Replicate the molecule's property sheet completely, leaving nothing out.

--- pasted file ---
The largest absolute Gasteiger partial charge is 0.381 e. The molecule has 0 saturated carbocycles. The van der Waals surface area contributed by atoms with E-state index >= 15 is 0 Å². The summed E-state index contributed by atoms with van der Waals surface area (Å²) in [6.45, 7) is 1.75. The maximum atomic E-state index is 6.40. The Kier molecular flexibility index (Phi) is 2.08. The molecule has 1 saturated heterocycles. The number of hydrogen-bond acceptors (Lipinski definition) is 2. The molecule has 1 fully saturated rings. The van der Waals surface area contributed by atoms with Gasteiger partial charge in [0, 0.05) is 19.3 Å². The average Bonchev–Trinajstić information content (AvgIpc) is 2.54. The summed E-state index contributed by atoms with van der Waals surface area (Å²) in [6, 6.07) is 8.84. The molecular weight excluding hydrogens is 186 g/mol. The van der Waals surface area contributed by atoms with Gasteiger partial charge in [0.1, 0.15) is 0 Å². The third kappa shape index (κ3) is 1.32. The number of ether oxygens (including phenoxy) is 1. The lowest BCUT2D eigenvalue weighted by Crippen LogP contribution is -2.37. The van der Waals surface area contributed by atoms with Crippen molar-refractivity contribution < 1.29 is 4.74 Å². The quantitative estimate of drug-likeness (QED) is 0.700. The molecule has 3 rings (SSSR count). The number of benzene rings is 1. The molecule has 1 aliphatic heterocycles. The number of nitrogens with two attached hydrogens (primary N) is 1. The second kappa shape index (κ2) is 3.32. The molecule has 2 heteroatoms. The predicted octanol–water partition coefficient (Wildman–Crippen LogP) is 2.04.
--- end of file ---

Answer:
The largest absolute Gasteiger partial charge is 0.381 e. The molecule has 0 saturated carbocycles. The van der Waals surface area contributed by atoms with E-state index >= 15 is 0 Å². The summed E-state index contributed by atoms with van der Waals surface area (Å²) in [6.45, 7) is 1.75. The maximum atomic E-state index is 6.40. The Kier molecular flexibility index (Phi) is 2.08. The molecule has 1 saturated heterocycles. The number of hydrogen-bond acceptors (Lipinski definition) is 2. The molecule has 1 fully saturated rings. The van der Waals surface area contributed by atoms with Gasteiger partial charge in [0, 0.05) is 19.3 Å². The average Bonchev–Trinajstić information content (AvgIpc) is 2.54. The summed E-state index contributed by atoms with van der Waals surface area (Å²) in [6, 6.07) is 8.84. The molecular weight excluding hydrogens is 186 g/mol. The van der Waals surface area contributed by atoms with Gasteiger partial charge in [0.1, 0.15) is 0 Å². The third kappa shape index (κ3) is 1.32. The number of ether oxygens (including phenoxy) is 1. The lowest BCUT2D eigenvalue weighted by Crippen LogP contribution is -2.37. The van der Waals surface area contributed by atoms with Crippen molar-refractivity contribution < 1.29 is 4.74 Å². The quantitative estimate of drug-likeness (QED) is 0.700. The molecule has 3 rings (SSSR count). The number of benzene rings is 1. The molecule has 1 aliphatic heterocycles. The number of nitrogens with two attached hydrogens (primary N) is 1. The second kappa shape index (κ2) is 3.32. The molecule has 2 heteroatoms. The predicted octanol–water partition coefficient (Wildman–Crippen LogP) is 2.04.